A 12-week online yoga program improved knee function in participants, a randomized trial of adults with symptomatic knee osteoarthritis suggests. However, the program did not significantly improve knee pain during walking. The findings are published in Annals of Internal Medicine.
Knee osteoarthritis is a major contributor to pain and disability. Exercise can improve pain, function, muscle strength, and quality of life in people with knee osteoarthritis and is universally recommended. Yoga is an increasingly popular low-impact exercise combining both static and dynamic postures with mindfulness strategies, making it a possibly beneficial exercise for people living with knee osteoarthritis. However, limited low-quality research in knee osteoarthritis shows some benefits on pain, function, and knee stiffness from yoga programs delivered via supervised in-person group classes.
Researchers from the University of Melbourne assigned 212 adults with symptomatic knee osteoarthritis to complete either an unsupervised 12-week online yoga program with an education component or online education only. They then compared improvements in knee pain during walking and physical function at 12 and 24 weeks after starting the program. The researchers found that participants assigned to yoga successfully completed two-thirds of the program and reported improved knee function and less difficulty with function compared to those who engaged in education only. However, both groups reported similar levels of knee pain during walking. The authors note that knee function benefits were not maintained among yoga program participants during the optional 12-week period following the initial mandatory program.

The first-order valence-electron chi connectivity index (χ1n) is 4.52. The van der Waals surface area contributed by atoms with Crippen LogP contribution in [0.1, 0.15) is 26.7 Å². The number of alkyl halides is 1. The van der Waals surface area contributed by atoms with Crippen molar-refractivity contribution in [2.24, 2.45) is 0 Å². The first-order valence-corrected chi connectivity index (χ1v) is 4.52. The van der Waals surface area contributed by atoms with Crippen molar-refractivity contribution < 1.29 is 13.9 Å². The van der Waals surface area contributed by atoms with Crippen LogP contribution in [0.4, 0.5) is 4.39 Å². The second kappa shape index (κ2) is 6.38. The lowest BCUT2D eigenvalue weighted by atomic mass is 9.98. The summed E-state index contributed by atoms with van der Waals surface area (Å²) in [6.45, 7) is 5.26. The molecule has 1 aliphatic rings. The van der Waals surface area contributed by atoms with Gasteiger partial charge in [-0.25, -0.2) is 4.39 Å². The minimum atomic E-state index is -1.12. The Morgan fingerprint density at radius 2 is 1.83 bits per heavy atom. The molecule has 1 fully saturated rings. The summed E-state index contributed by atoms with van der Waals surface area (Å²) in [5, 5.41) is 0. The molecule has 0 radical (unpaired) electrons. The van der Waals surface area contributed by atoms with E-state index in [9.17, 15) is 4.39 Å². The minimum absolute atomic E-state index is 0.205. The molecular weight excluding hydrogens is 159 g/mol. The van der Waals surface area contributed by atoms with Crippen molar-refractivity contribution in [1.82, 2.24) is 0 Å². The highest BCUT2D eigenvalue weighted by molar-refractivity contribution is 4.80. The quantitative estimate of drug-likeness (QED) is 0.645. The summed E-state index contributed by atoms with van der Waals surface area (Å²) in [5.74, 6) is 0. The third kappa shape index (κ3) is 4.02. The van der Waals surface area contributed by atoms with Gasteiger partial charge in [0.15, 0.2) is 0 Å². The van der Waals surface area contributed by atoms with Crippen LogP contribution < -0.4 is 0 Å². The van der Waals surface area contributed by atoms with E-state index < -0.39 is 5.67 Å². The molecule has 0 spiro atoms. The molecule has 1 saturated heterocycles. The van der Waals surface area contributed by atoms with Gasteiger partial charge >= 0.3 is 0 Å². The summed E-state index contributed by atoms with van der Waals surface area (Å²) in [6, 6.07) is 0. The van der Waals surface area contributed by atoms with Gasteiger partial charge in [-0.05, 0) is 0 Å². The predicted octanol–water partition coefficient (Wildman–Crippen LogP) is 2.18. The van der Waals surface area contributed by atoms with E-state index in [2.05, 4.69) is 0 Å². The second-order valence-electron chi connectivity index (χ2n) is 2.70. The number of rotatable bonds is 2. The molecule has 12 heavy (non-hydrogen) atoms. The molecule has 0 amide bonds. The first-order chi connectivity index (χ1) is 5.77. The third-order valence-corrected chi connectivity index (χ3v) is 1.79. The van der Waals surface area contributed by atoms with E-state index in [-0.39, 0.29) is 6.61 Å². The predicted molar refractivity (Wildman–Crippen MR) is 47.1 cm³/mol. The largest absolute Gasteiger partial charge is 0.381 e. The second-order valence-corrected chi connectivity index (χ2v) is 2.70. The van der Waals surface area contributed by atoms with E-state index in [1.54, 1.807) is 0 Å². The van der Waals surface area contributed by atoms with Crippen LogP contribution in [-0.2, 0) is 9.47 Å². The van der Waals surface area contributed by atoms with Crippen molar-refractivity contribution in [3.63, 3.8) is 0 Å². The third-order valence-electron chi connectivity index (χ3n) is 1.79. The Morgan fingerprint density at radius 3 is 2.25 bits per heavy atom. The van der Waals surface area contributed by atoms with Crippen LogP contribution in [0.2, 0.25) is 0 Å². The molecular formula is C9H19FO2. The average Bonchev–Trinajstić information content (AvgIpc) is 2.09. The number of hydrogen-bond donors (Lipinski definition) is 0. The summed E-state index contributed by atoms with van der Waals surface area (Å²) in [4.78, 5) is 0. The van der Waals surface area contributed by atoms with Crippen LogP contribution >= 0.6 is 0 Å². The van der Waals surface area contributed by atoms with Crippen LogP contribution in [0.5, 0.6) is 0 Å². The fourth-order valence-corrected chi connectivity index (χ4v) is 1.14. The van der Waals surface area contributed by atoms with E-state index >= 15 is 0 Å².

According to the authors, their findings suggest that an unsupervised online yoga program is feasible and improved physical function at 12 weeks while participants were engaged in the program. However, the improvement was modest and not sustained. They advise that additional research is needed to improve and sustain the effectiveness of online yoga programs.
[Source(s): American College of Physicians, EurekAlert]